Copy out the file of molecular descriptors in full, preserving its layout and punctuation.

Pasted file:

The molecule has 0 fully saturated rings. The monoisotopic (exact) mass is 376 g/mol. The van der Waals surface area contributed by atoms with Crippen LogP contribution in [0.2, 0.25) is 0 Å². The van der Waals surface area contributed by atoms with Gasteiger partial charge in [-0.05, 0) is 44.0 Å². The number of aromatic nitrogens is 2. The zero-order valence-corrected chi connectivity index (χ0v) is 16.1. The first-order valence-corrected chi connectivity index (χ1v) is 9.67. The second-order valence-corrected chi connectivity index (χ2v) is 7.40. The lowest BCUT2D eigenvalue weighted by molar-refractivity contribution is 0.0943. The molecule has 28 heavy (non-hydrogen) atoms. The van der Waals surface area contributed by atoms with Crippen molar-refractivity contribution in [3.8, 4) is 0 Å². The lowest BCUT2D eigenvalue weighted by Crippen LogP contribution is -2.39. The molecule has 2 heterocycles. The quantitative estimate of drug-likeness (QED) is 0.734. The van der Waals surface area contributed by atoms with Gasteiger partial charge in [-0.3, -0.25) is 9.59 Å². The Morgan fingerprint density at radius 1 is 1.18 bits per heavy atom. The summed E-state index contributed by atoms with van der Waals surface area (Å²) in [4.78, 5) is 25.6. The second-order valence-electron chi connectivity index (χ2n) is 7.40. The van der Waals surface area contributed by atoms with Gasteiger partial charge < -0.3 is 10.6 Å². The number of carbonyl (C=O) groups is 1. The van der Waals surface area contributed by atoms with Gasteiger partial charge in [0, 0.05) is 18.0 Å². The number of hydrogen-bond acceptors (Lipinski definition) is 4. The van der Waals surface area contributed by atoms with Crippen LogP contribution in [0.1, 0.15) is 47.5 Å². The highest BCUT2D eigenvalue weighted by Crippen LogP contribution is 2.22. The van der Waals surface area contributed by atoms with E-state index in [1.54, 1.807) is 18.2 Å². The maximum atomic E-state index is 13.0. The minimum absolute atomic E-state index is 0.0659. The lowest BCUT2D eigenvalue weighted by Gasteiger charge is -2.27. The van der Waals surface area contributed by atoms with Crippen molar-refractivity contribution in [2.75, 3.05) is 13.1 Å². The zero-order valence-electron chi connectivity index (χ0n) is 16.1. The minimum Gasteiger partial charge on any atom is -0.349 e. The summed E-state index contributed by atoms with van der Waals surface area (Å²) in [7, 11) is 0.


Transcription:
The molecule has 0 fully saturated rings. The monoisotopic (exact) mass is 376 g/mol. The van der Waals surface area contributed by atoms with Crippen LogP contribution in [0.2, 0.25) is 0 Å². The van der Waals surface area contributed by atoms with Gasteiger partial charge in [-0.05, 0) is 44.0 Å². The number of aromatic nitrogens is 2. The zero-order valence-corrected chi connectivity index (χ0v) is 16.1. The first-order valence-corrected chi connectivity index (χ1v) is 9.67. The second-order valence-corrected chi connectivity index (χ2v) is 7.40. The lowest BCUT2D eigenvalue weighted by molar-refractivity contribution is 0.0943. The molecule has 28 heavy (non-hydrogen) atoms. The van der Waals surface area contributed by atoms with Crippen molar-refractivity contribution in [3.8, 4) is 0 Å². The lowest BCUT2D eigenvalue weighted by Crippen LogP contribution is -2.39. The molecule has 2 heterocycles. The quantitative estimate of drug-likeness (QED) is 0.734. The van der Waals surface area contributed by atoms with Gasteiger partial charge in [-0.3, -0.25) is 9.59 Å². The Morgan fingerprint density at radius 1 is 1.18 bits per heavy atom. The summed E-state index contributed by atoms with van der Waals surface area (Å²) in [4.78, 5) is 25.6. The second-order valence-electron chi connectivity index (χ2n) is 7.40. The van der Waals surface area contributed by atoms with Gasteiger partial charge < -0.3 is 10.6 Å². The number of carbonyl (C=O) groups is 1. The van der Waals surface area contributed by atoms with Gasteiger partial charge in [0, 0.05) is 18.0 Å². The number of hydrogen-bond acceptors (Lipinski definition) is 4. The van der Waals surface area contributed by atoms with Crippen LogP contribution in [0.1, 0.15) is 47.5 Å². The highest BCUT2D eigenvalue weighted by Crippen LogP contribution is 2.22. The van der Waals surface area contributed by atoms with E-state index in [1.54, 1.807) is 18.2 Å². The maximum atomic E-state index is 13.0. The minimum absolute atomic E-state index is 0.0659. The lowest BCUT2D eigenvalue weighted by Gasteiger charge is -2.27. The van der Waals surface area contributed by atoms with Crippen molar-refractivity contribution in [2.75, 3.05) is 13.1 Å². The zero-order valence-electron chi connectivity index (χ0n) is 16.1. The minimum Gasteiger partial charge on any atom is -0.349 e. The summed E-state index contributed by atoms with van der Waals surface area (Å²) in [7, 11) is 0.